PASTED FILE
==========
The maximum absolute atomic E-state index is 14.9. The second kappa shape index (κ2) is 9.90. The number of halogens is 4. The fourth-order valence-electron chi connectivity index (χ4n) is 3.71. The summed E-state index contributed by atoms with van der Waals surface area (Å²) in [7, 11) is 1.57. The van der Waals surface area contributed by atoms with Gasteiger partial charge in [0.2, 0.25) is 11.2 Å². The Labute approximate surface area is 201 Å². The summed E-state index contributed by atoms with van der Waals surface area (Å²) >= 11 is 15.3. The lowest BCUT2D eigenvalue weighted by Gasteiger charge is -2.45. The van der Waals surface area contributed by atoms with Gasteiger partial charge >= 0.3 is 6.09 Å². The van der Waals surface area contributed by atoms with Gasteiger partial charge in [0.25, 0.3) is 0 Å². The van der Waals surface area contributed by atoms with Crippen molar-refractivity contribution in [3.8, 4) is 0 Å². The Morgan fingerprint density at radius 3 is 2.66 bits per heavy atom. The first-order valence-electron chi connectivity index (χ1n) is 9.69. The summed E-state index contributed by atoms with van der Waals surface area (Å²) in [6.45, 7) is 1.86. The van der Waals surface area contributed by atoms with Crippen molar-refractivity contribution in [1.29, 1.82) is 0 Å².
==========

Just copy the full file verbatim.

The maximum absolute atomic E-state index is 14.9. The second kappa shape index (κ2) is 9.90. The number of halogens is 4. The fourth-order valence-electron chi connectivity index (χ4n) is 3.71. The summed E-state index contributed by atoms with van der Waals surface area (Å²) in [7, 11) is 1.57. The van der Waals surface area contributed by atoms with Gasteiger partial charge in [0.2, 0.25) is 11.2 Å². The Labute approximate surface area is 201 Å². The summed E-state index contributed by atoms with van der Waals surface area (Å²) >= 11 is 15.3. The lowest BCUT2D eigenvalue weighted by Gasteiger charge is -2.45. The van der Waals surface area contributed by atoms with Gasteiger partial charge >= 0.3 is 6.09 Å². The van der Waals surface area contributed by atoms with Gasteiger partial charge in [0.25, 0.3) is 0 Å². The van der Waals surface area contributed by atoms with Crippen molar-refractivity contribution in [3.8, 4) is 0 Å². The Morgan fingerprint density at radius 3 is 2.66 bits per heavy atom. The first-order valence-electron chi connectivity index (χ1n) is 9.69. The summed E-state index contributed by atoms with van der Waals surface area (Å²) in [6.45, 7) is 1.86. The van der Waals surface area contributed by atoms with Crippen molar-refractivity contribution in [1.29, 1.82) is 0 Å².